Text Entry Rate Of Access Interfaces Used By People With Physical Impairments

Heidi Horstmann Koester, PhD1 and Sajay Arthanat, PhD, OTR/L, ATP2

1Koester Performance Research, Ann Arbor MI and 2University of New Hampshire, Durham NH


This study systematically reviewed the research on assistive technology (AT) access interfaces used for text entry, and conducted a quantitative synthesis of text entry rates associated with common interfaces. We searched 10 databases and included studies in which:  typing speed was reported in words per minute or equivalent; the access interface was available for public use; and individuals with physical impairments were in the study population.  We used only the text entry rates reported for individuals with physical impairments; studies also had to report the sample size, and the average and standard deviation for the text entry rate data. Thirty-nine studies met the criteria and involved 7 interface types. Automatic speech recognition (ASR), physical keyboard, on-screen keyboard (OSK) with cursor selection, and OSK with scanning selection had at least 4 studies and 30 subjects each, with text entry rates averaging 15.4, 12.5, 4.2, and 1.7 wpm, respectively.


            The purpose of this study is to perform a systematic literature review, in order to develop a better understanding of the typing speed provided by text entry methods for people with physical impairments.  This is a companion study to Koester and Arthanat (2016) in which we presented results for physical keyboard typing. Here, we focus primarily on the remaining access methods.


Search Strategy

            To search the literature, we used the approach outlined by Schlosser et al. (2005).  The guiding search question was: “What are the reported speeds of text entry methods relevant to people with physical limitations?”  We generated keywords based on the Person, Intervention, and Outcomes components:

  1. Person: categories related to disability such as “Disabled Persons” and “Motor Skills Disorders” and specific diagnoses that typically produce physical impairments.
  2. Intervention: categories related to computer access methods, such as “Assistive Technology,” “Communication Aids for Disabled” and keywords specific to particular types of access (e.g., “mouthstick”).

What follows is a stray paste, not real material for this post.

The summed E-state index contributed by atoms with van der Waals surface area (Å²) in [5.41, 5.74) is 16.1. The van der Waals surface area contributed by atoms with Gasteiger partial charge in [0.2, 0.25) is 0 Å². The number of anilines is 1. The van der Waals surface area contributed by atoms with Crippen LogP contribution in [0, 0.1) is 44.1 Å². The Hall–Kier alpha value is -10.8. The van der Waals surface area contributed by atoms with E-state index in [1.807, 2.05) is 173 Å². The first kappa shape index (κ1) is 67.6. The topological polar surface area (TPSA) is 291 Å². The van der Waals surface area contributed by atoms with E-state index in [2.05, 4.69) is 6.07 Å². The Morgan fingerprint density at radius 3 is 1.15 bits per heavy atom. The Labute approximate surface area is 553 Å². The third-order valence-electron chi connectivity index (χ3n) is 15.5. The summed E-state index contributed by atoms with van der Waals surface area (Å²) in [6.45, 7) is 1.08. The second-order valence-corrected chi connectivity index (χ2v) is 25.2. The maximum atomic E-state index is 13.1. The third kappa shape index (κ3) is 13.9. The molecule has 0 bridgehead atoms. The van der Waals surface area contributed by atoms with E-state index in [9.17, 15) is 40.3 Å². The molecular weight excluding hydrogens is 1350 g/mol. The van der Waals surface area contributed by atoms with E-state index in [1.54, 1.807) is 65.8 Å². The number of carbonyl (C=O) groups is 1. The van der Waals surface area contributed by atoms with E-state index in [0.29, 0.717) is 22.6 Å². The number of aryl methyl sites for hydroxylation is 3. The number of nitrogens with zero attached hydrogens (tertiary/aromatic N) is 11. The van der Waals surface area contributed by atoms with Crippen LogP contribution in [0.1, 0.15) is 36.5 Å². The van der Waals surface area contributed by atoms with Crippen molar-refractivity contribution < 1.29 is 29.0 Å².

3. Outcome: keywords related to text entry rate, speed, and accuracy, as well as a general “Outcome” category.

The full search string was formed by combining keywords as Person AND Intervention AND Outcome.  For the complete search string, see the supplementary material for this paper (Koester and Arthanat, 2017).

            We searched 10 databases: PubMed, PEDro, OTseeker, ERIC, DARE, Cochrane, google scholar, ACM, CINAHL, and PsychInfo, yielding 3687 records.  Another 30 articles were identified by reviewing citations in major assistive technology textbooks. We manually screened all 3717 records based on the title and abstract, keeping those that focused on at least one assistive technology to enhance computer use or communication, yielding 635 articles.

Study Selection

            We performed a second round of abstract screening to exclude abstracts where the dependent variables mentioned did not include some measure of text entry performance.  (Abstracts that didn’t include specific dependent variables were retained at this point.)  We also excluded abstracts that focused exclusively on pointing performance rather than typing.  This stage retained 380 articles.

            We reviewed the full text of those 380 articles, excluding articles for the following reasons:

  1. Text entry rate (TER) was not reported, either in words per minute (WPM) or equivalent.
  2. None of the access interfaces was available for consumer use, either via commercial sale or as a free download.
  3. The study included only able-bodied subjects.
  4. The method of measuring TER did not follow conventional techniques.
  5. The results reported were anecdotal, duplicated in another article, or unclear.

This process left 43 articles for further analysis.

Organization of Evidence

            We extracted data from the 43 studies into a spreadsheet based on the critical review form of the McMaster University Evidence-Based Practice Group (Law et al., 1998), extracting the study purpose and design, participant characteristics and sample size, access method(s), text entry measurement procedures, and quantitative typing speed data.  We organized the data by the interface types used in the study.  Interface types were physical keyboard, automatic speech recognition (ASR), Morse code, OSK with cursor selection, OSK with scanning selection, brain-computer interface, and other.